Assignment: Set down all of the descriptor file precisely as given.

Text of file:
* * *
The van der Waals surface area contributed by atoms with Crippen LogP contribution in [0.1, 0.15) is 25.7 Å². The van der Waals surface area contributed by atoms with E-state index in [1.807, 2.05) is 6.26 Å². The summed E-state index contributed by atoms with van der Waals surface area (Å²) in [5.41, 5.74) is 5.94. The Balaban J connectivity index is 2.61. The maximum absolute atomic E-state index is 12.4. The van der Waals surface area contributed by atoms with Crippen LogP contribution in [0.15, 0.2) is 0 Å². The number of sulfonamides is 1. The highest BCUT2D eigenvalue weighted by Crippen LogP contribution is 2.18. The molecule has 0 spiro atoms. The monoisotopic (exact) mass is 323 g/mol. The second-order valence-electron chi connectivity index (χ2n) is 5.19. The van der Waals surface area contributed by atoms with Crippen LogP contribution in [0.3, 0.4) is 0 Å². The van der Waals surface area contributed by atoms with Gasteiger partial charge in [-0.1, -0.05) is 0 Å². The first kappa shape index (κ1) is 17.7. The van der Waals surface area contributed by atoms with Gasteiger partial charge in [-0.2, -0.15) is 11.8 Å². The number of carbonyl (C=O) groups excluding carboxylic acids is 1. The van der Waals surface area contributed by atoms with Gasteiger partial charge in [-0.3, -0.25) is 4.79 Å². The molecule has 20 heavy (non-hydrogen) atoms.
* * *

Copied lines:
The van der Waals surface area contributed by atoms with Crippen LogP contribution in [0.1, 0.15) is 25.7 Å². The van der Waals surface area contributed by atoms with E-state index in [1.807, 2.05) is 6.26 Å². The summed E-state index contributed by atoms with van der Waals surface area (Å²) in [5.41, 5.74) is 5.94. The Balaban J connectivity index is 2.61. The maximum absolute atomic E-state index is 12.4. The van der Waals surface area contributed by atoms with Crippen LogP contribution in [0.15, 0.2) is 0 Å². The number of sulfonamides is 1. The highest BCUT2D eigenvalue weighted by Crippen LogP contribution is 2.18. The molecule has 0 spiro atoms. The monoisotopic (exact) mass is 323 g/mol. The second-order valence-electron chi connectivity index (χ2n) is 5.19. The van der Waals surface area contributed by atoms with Crippen LogP contribution in [0.3, 0.4) is 0 Å². The van der Waals surface area contributed by atoms with Gasteiger partial charge in [-0.1, -0.05) is 0 Å². The first kappa shape index (κ1) is 17.7. The van der Waals surface area contributed by atoms with Gasteiger partial charge in [-0.2, -0.15) is 11.8 Å². The number of carbonyl (C=O) groups excluding carboxylic acids is 1. The van der Waals surface area contributed by atoms with Gasteiger partial charge in [-0.3, -0.25) is 4.79 Å². The molecule has 20 heavy (non-hydrogen) atoms.